Reviewed by Colin M. (age 9)
I liked the story because it was funny. One funny part is when Humphrey goes home with Harry Ito. The whole family is always rushing. They come downstairs five or ten minutes before they have to go somewhere and they’re still in their robes. At night, Humphrey gets out the cage, slides down the leg of the coffee table, climbs a set of metal shelves next to the fireplace, and hops onto the mantle. He finds an old clock. He moves to the back of the clock and turns a knob, but it won’t budge so he jumps on it with all his might. He gets it to move a bit and the hands move 5 minutes. He zooms back to the floor on the cord to the curtains. He catches a break by finding a footstool next to the coffee, and gets back in his cage. He says, “I’ve never been so happy to crawl into my sleeping hut as I was that night.” My favorite character is Humphrey. I like him because he is very clever. Every night after the custodian leaves, he opens the lock that doesn’t lock on his cage and gets out to explore the school. He tries to find which class his friends from last year are in because he’s worried about them. So he slides under the doors of the classrooms and looks on the chalkboard to see if their name is listed. He eventually finds them all. Half were in Miss Becker’s and half were in Miss Loomis’s classes. My favorite part is when Humphrey’s old friends come to visit him during lunch and after school. Miranda and Sayeh come one time and say, “We miss you so much Humphrey.”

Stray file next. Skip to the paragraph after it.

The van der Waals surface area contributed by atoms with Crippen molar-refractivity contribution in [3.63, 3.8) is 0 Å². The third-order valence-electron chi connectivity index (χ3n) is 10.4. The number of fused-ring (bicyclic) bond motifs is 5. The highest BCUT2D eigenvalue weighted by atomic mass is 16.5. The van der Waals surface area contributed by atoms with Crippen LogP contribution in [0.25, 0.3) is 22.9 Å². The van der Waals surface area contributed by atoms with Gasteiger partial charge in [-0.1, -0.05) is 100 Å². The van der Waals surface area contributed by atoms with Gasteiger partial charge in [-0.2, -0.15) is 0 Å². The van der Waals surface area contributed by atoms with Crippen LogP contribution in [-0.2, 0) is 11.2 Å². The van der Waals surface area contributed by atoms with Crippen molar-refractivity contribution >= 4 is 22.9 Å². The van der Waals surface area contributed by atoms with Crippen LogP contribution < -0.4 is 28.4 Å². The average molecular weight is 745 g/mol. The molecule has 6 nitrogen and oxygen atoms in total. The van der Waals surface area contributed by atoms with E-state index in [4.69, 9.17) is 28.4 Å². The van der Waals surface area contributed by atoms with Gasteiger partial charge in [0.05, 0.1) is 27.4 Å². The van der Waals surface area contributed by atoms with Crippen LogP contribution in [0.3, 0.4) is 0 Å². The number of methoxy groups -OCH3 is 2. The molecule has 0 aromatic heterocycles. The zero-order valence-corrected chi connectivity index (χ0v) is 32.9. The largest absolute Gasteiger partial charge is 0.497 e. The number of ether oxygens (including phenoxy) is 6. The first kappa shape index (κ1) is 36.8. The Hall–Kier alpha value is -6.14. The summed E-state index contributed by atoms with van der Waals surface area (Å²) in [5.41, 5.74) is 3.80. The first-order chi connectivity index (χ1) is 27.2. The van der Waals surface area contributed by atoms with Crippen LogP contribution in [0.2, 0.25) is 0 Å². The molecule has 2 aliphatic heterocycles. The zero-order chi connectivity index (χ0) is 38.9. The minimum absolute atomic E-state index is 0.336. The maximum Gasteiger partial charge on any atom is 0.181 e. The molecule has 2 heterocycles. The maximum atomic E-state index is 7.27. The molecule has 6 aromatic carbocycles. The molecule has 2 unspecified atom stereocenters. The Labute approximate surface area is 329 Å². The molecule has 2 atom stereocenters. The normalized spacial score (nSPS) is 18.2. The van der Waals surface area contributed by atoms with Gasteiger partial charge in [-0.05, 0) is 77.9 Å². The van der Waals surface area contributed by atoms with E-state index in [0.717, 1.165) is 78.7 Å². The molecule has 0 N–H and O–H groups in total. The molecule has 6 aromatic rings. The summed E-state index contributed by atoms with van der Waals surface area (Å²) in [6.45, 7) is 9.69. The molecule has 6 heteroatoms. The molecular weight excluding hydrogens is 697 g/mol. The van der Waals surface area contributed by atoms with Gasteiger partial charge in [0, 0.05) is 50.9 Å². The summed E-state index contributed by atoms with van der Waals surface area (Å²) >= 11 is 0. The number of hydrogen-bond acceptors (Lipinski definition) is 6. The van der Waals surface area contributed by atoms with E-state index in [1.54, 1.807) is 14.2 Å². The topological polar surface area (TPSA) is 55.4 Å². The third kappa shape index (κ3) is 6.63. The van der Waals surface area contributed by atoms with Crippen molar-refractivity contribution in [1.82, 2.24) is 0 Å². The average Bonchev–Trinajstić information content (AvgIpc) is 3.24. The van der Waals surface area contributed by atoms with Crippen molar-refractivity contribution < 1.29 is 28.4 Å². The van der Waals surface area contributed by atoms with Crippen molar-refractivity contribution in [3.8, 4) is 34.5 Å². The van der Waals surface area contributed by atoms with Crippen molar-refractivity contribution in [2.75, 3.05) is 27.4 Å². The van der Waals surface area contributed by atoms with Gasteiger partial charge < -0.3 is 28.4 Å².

I would recommend this series for grades third to fifth because they are challenging, have a lot of pages, and have a complicated plot. I would also recommend this book to people who like funny books about animals who help their friends.